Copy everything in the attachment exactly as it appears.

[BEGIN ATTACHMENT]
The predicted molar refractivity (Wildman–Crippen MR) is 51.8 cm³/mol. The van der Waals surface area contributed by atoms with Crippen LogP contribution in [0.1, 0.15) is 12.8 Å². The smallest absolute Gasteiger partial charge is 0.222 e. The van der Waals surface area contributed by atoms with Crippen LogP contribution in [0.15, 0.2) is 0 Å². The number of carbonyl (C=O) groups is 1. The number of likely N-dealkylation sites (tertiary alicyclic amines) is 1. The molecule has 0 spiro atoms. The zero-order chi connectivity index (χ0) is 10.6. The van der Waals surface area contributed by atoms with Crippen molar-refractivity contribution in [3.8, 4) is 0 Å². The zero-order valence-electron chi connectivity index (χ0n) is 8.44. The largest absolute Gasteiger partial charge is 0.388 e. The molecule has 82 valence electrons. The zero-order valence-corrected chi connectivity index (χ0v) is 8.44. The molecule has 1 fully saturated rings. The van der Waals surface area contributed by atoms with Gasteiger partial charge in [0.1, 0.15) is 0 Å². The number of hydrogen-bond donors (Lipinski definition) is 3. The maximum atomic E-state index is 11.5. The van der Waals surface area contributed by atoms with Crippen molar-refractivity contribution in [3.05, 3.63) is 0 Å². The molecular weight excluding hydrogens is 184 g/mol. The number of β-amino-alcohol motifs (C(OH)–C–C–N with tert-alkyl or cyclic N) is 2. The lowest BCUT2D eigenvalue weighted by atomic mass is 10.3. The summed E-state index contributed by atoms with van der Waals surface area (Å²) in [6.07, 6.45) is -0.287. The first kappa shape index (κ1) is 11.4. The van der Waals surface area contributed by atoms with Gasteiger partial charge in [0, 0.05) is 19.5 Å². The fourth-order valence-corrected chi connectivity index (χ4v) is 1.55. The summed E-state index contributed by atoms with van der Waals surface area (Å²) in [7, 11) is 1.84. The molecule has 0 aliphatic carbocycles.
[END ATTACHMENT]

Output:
The predicted molar refractivity (Wildman–Crippen MR) is 51.8 cm³/mol. The van der Waals surface area contributed by atoms with Crippen LogP contribution in [0.1, 0.15) is 12.8 Å². The smallest absolute Gasteiger partial charge is 0.222 e. The van der Waals surface area contributed by atoms with Crippen LogP contribution in [0.15, 0.2) is 0 Å². The number of carbonyl (C=O) groups is 1. The number of likely N-dealkylation sites (tertiary alicyclic amines) is 1. The molecule has 0 spiro atoms. The zero-order chi connectivity index (χ0) is 10.6. The van der Waals surface area contributed by atoms with Crippen molar-refractivity contribution in [3.8, 4) is 0 Å². The zero-order valence-electron chi connectivity index (χ0n) is 8.44. The largest absolute Gasteiger partial charge is 0.388 e. The molecule has 82 valence electrons. The zero-order valence-corrected chi connectivity index (χ0v) is 8.44. The molecule has 1 fully saturated rings. The van der Waals surface area contributed by atoms with Gasteiger partial charge in [0.1, 0.15) is 0 Å². The number of hydrogen-bond donors (Lipinski definition) is 3. The maximum atomic E-state index is 11.5. The van der Waals surface area contributed by atoms with Crippen molar-refractivity contribution in [3.05, 3.63) is 0 Å². The molecular weight excluding hydrogens is 184 g/mol. The number of β-amino-alcohol motifs (C(OH)–C–C–N with tert-alkyl or cyclic N) is 2. The lowest BCUT2D eigenvalue weighted by atomic mass is 10.3. The summed E-state index contributed by atoms with van der Waals surface area (Å²) in [6.07, 6.45) is -0.287. The first kappa shape index (κ1) is 11.4. The van der Waals surface area contributed by atoms with Gasteiger partial charge in [0, 0.05) is 19.5 Å². The fourth-order valence-corrected chi connectivity index (χ4v) is 1.55. The summed E-state index contributed by atoms with van der Waals surface area (Å²) in [7, 11) is 1.84. The molecule has 0 aliphatic carbocycles.